Are we really almost there? Yep, the last few challenges are in sight. I started this after Costume College last year & intend to wrap it up with CoCo this year, because the theme will be accessories. I’m also teaching three accessories classes at Costume College: History of Purses (from about the 10th c. to
Here’s a little bling from the accessory files for February’s challenge… Jen of Suburban Pagan made a sparkly Regency necklace in the rivière or collet style. Gorgeous! SaharaZaraMorocco of Shoes First, Then Corset shows us two renaissance girdles, both beautiful! I have an 18th-century style portrait-miniature necklace for sale. It’s a historical style, but I
You all know about Kendra’s book on 18th-century hair/wig-styling, right? You’ve signed-up for the pre-sale, right? Because it only lasts till the end of January, & if she doesn’t hit the goal, then we won’t get all the fabulous authentic historic images we need, & she’ll have to cut out something crucially important that you
Here is my 1590s gown made of white silk, inspired by various portraits of Queen Elizabeth I’s maids of honor. I wore it at 12th Night 2014.
Research and Theories: Linen caps and coifs are a well-known part of the Elizabethan wardrobe for women and even men. In their simplest form, plain linen caps were worn at all levels of society, often as a protective layer between the hair and a hat or even as a nightcap. Many women’s embroidered coifs survive
Or as I tend to think of it: Fancy Man Bags! Because the discerning Elizabethan gent needed a sassy little purse to carry his hankie or a few coins in. Women seemed to hide pockets & such in their voluminous skirts, while the men showed off their goods, ehem, with highly decorated purses that were
One of my favorite styles of 16th-century headgear is the tall crowned hat. It was first worn by men starting around the 1570s mostly in England, the Low Countries, & Spain. Women soon adopted the style, particularly when worn with high-necked doublet-style bodices. This fashion was hugely popular, which lead to criticism by the early
12th Night inches closer, & so do my various projects. I think my crazy wheel farthingale gown will be a go. I got the bodice & skirt attached, so it’s a real dress now. Still needs that weird tuck at the farthingale edge, plus hemming, & all the multitudes of accessories (ruff! wig! shoe rosettes!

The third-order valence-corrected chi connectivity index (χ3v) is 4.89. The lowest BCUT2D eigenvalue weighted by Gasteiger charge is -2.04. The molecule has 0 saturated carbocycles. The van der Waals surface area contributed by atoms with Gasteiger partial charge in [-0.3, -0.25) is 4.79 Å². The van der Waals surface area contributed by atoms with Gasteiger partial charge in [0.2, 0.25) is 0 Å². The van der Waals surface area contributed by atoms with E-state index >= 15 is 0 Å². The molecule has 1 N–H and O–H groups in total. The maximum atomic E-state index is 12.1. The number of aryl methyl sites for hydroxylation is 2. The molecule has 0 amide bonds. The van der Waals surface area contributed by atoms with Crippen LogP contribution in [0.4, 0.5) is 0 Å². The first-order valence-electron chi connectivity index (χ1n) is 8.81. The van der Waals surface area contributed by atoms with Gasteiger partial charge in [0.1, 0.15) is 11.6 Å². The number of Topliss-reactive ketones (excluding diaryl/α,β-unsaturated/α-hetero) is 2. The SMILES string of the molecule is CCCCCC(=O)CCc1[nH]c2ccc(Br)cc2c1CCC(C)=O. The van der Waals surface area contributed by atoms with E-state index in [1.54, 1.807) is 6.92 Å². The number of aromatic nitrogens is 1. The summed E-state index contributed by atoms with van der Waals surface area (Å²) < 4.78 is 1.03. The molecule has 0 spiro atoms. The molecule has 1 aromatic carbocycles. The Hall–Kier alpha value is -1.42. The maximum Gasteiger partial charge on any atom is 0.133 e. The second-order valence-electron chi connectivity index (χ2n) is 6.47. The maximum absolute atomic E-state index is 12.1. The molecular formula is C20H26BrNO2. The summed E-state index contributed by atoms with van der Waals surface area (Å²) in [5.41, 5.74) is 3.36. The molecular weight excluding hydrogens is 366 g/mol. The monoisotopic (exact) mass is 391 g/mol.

Ok, so I failed on December’s challenges — blame cancer & trying to get my life back together after chemo. Blah blah blah, sick of excuses & sick of being sick! But that’s mostly behind me now, so onward & upward. We’ll take a month off from accessorizing & start the new year with all
By Lady Violet Ruthvene in the SCA This is an accompaniment to a lecture class I taught at the West Kingdom Collegium in November 2013. The goal is to help people in the Society for Creative Anachronism create largess — the small gifts that royalty give to their subjects, such as to welcome visitors, to thank
You’d think I would have made one of these by now, given that “Elizabethan” is my One True Costuming Love & late 16th-century lowland Scots is my SCA persona. But no, I’ve yet to make the ever-practical English fitted gown. So it’s about time. You’ve seen all the period images before, but I’ve added a
The Accessory Challenge isn’t dead — sorry for not posting about it for the past, oh, month, but this last round of chemo was kinda brutal & I didn’t feel like sitting upright & staring at the computer for any length of time (tho’ yeah, I did have a day or two where I could
So I made a new shift (for the better neckline), a wheel farthingale, a giant bum pad to bolster it up, and a corded petticoat to go over the whole thing & smooth out the lines on top plus give a nice little kick to the hem. I guess I’m committed to making the gown
Making lemonade out of lemons — since my hair fell out from chemo, this seems like a good time to go for one of those freaky-cool shaved-forehead styles that has popped up in various points of history. Go big or go home! At first, I though of Burgundian 1470s. It’s a period I don’t know
Looking through all of your blogs, I found a plenthora of pretty hats finished in September! And at least one of you started a purse! Yay! I’ll admit, I’m still working on hats myself (mostly modern stuff because I’m totally bald now, due to chemo, tho’ I also made a new 16th-century coif & re-trimmed